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Exploring the true burden of football injuries - Breakthrough

Exploring the true burden of football injuries

Football injuries represent a significant concern in terms of their economic and social burden, with an annual cost of $1.38 billion in the US alone.

Football is one of the most popular sports in the world, with millions of players and fans around the globe. It can be fun and exciting, but like with many sports, it also carries with it the risk of injury. According to a study in the American Journal of Sports Medicine, football injuries represent a significant concern, both in terms of their economic and social burden, with an estimated annual cost of $1.38 billion in the United States alone.

It’s important to explore the true extent of these injuries in order to get a better understanding of their impacts on both individuals and society as a whole. Whether you are a professional football player, or a fan of the sport looking for some new information or football tips, learning more about the true burden of football injuries will get you a better understanding of this incredible sport as a whole.

Types of football injuries

Let’s start by mentioning some of the most common types of football injuries. They can range from minor sprains and bruises to serious and life-threatening conditions, so it’s important to know how to prevent football injuries and how they occur. Here are some of the most common types of football injuries, backed by a study from the British Journal of Sports Medicine which found that the lower extremities were the most common sites of injury, with the ankle being the most frequently affected.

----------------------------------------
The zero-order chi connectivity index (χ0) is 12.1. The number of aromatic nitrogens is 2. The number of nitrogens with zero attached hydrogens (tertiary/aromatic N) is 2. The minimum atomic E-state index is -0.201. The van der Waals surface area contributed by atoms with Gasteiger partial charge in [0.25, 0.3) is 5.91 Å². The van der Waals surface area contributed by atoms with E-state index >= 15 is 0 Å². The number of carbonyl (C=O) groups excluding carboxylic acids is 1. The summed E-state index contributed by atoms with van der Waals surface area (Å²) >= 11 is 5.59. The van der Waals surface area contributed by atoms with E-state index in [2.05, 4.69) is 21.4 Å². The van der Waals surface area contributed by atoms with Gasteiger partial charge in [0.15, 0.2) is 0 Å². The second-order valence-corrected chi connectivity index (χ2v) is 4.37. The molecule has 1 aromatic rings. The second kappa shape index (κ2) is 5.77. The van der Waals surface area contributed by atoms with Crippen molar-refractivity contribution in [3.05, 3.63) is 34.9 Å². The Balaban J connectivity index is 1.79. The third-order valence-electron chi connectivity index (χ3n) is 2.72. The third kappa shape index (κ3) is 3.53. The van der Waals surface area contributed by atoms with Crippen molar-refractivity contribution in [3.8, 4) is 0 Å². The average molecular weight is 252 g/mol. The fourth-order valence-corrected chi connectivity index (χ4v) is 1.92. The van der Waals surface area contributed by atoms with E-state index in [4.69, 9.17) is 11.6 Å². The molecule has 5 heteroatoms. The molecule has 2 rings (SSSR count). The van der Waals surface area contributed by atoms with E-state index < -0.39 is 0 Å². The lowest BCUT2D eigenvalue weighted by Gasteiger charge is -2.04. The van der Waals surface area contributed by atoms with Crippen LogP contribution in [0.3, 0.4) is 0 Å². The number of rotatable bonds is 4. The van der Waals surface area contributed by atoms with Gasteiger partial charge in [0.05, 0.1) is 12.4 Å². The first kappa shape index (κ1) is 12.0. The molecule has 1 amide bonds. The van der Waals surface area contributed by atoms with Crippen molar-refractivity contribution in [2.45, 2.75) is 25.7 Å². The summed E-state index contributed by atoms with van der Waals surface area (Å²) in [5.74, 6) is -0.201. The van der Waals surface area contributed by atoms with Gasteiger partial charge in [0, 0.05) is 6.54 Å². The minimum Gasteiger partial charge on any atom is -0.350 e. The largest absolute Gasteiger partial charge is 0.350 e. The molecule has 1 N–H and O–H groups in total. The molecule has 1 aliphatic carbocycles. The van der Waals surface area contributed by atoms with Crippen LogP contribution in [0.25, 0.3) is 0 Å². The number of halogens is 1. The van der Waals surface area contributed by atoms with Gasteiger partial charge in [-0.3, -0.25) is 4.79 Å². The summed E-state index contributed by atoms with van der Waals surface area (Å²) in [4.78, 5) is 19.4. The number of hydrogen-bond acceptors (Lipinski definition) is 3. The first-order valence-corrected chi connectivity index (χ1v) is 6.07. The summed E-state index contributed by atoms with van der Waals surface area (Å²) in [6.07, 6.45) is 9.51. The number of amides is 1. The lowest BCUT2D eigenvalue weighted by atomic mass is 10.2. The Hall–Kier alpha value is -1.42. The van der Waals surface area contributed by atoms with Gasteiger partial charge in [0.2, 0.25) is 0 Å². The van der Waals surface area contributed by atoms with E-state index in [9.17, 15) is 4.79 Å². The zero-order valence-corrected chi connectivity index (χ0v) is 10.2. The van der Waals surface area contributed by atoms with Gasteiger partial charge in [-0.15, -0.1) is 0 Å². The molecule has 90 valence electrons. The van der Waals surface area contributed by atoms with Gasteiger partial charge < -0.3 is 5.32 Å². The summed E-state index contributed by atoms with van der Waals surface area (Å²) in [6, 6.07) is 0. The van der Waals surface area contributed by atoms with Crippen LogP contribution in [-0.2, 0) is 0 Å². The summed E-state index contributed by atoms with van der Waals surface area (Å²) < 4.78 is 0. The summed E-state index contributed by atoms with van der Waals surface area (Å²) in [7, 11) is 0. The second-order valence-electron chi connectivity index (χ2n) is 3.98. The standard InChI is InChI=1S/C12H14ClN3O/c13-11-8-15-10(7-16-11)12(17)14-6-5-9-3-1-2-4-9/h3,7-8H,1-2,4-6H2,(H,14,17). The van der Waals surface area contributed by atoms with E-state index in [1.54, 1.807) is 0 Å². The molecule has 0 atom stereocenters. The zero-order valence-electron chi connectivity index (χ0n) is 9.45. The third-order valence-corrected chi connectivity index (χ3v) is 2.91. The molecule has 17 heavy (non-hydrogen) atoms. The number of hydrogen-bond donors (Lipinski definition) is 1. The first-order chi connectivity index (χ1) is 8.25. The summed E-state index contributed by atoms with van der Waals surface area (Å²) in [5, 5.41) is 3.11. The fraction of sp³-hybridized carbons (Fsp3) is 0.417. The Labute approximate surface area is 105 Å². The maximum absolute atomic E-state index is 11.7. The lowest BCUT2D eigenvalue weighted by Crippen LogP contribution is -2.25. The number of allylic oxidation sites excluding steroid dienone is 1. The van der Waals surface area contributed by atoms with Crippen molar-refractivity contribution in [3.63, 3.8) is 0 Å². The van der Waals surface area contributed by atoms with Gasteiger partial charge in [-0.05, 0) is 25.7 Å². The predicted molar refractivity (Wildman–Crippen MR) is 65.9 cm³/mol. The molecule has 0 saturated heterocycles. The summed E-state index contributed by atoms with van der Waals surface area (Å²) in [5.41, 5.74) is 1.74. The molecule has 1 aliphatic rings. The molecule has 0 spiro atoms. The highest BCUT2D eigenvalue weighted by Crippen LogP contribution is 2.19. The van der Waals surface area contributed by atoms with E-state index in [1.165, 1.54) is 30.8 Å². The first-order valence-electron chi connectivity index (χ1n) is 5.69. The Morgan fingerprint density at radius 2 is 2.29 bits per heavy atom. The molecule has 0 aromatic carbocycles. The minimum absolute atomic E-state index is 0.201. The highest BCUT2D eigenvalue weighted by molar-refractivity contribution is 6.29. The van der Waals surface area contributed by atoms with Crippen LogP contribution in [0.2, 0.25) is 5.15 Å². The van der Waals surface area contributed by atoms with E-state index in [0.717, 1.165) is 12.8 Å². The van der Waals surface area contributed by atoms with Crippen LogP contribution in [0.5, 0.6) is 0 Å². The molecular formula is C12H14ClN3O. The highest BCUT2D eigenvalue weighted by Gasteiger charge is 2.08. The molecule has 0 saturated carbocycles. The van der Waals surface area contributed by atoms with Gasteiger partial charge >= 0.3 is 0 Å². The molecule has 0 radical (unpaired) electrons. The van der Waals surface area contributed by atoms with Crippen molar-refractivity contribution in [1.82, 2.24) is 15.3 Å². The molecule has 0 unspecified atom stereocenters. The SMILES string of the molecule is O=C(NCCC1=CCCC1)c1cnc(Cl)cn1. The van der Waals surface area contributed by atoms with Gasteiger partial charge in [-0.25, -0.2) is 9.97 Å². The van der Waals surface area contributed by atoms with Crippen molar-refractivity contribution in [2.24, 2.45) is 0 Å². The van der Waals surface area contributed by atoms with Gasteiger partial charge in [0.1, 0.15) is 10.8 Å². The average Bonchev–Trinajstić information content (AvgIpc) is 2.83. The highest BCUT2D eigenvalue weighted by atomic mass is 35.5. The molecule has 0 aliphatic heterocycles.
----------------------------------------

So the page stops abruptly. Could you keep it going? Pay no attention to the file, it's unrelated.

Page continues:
Concussions

Concussions are a type of traumatic brain injury. A study in JAMA Neurology reported that concussions represent a significant portion of injuries in football and can occur when a player receives a hard blow to the head. Symptoms of a concussion may include:

  • Headache
  • Dizziness
  • Confusion
  • Nausea

It is important to seek medical attention right away if a concussion is suspected because failure to do so can lead to serious complications, as noted in a study from the Journal of Neurotrauma.

Sprains and strains

Sprains and strains are common injuries in football. They can occur when a player twists or overextends a joint or muscle. Symptoms may include:

  • Pain
  • Swelling
  • Reduced mobility

Treatment may involve rest, ice, compression and elevation.

Fractures

Fractures can happen when a bone is broken or cracked. In football, fractures most commonly occur in the lower extremities – meaning the ankle or leg. Treatment may involve immobilisation and/or surgery.

Heat stroke and dehydration

Football is often played in hot and humid conditions, which can increase the risk of heat stroke and dehydration. According to a study in the Journal of Athletic Training, these conditions are not uncommon among football players, especially during preseason training sessions. Symptoms of heat stroke may include confusion, nausea and high body temperature, while dehydration may cause headaches, dizziness and fatigue, these potential risks are why football players need to stay hydrated and take breaks in shaded areas during hot weather.

Other injuries

Other types of football injuries may include:

  • Contusions (bruises)
  • Lacerations (cuts)
  • Dislocations

These injuries may occur because of collisions with other players or equipment, such as the ball or goalpost.

The economic burden of football injuries